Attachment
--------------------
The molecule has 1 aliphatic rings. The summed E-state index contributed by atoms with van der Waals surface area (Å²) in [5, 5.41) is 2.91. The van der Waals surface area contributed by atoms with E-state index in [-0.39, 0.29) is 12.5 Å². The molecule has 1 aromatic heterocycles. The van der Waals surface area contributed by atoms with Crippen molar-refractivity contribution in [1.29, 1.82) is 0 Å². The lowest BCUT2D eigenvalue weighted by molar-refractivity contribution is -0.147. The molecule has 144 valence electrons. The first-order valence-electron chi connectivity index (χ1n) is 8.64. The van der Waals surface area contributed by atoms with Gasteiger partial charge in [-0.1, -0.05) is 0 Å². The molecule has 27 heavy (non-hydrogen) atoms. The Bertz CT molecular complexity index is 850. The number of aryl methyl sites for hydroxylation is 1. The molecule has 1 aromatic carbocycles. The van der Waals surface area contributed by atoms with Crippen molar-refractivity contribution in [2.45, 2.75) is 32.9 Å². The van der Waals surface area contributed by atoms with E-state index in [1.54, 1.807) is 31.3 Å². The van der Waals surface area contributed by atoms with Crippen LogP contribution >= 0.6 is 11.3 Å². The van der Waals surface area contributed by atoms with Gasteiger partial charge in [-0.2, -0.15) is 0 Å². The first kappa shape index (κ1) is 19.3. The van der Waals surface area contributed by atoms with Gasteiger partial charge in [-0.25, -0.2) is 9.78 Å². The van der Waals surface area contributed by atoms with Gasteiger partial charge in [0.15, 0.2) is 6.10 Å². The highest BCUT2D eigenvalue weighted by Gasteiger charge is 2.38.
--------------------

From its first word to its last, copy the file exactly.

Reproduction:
The molecule has 1 aliphatic rings. The summed E-state index contributed by atoms with van der Waals surface area (Å²) in [5, 5.41) is 2.91. The van der Waals surface area contributed by atoms with E-state index in [-0.39, 0.29) is 12.5 Å². The molecule has 1 aromatic heterocycles. The van der Waals surface area contributed by atoms with Crippen molar-refractivity contribution in [1.29, 1.82) is 0 Å². The lowest BCUT2D eigenvalue weighted by molar-refractivity contribution is -0.147. The molecule has 144 valence electrons. The first-order valence-electron chi connectivity index (χ1n) is 8.64. The van der Waals surface area contributed by atoms with Gasteiger partial charge in [-0.1, -0.05) is 0 Å². The molecule has 27 heavy (non-hydrogen) atoms. The Bertz CT molecular complexity index is 850. The number of aryl methyl sites for hydroxylation is 1. The molecule has 1 aromatic carbocycles. The van der Waals surface area contributed by atoms with Crippen molar-refractivity contribution in [2.45, 2.75) is 32.9 Å². The van der Waals surface area contributed by atoms with E-state index in [1.54, 1.807) is 31.3 Å². The van der Waals surface area contributed by atoms with Crippen LogP contribution >= 0.6 is 11.3 Å². The van der Waals surface area contributed by atoms with Gasteiger partial charge in [-0.2, -0.15) is 0 Å². The first kappa shape index (κ1) is 19.3. The van der Waals surface area contributed by atoms with Gasteiger partial charge in [-0.25, -0.2) is 9.78 Å². The van der Waals surface area contributed by atoms with Gasteiger partial charge in [0.15, 0.2) is 6.10 Å². The highest BCUT2D eigenvalue weighted by Gasteiger charge is 2.38.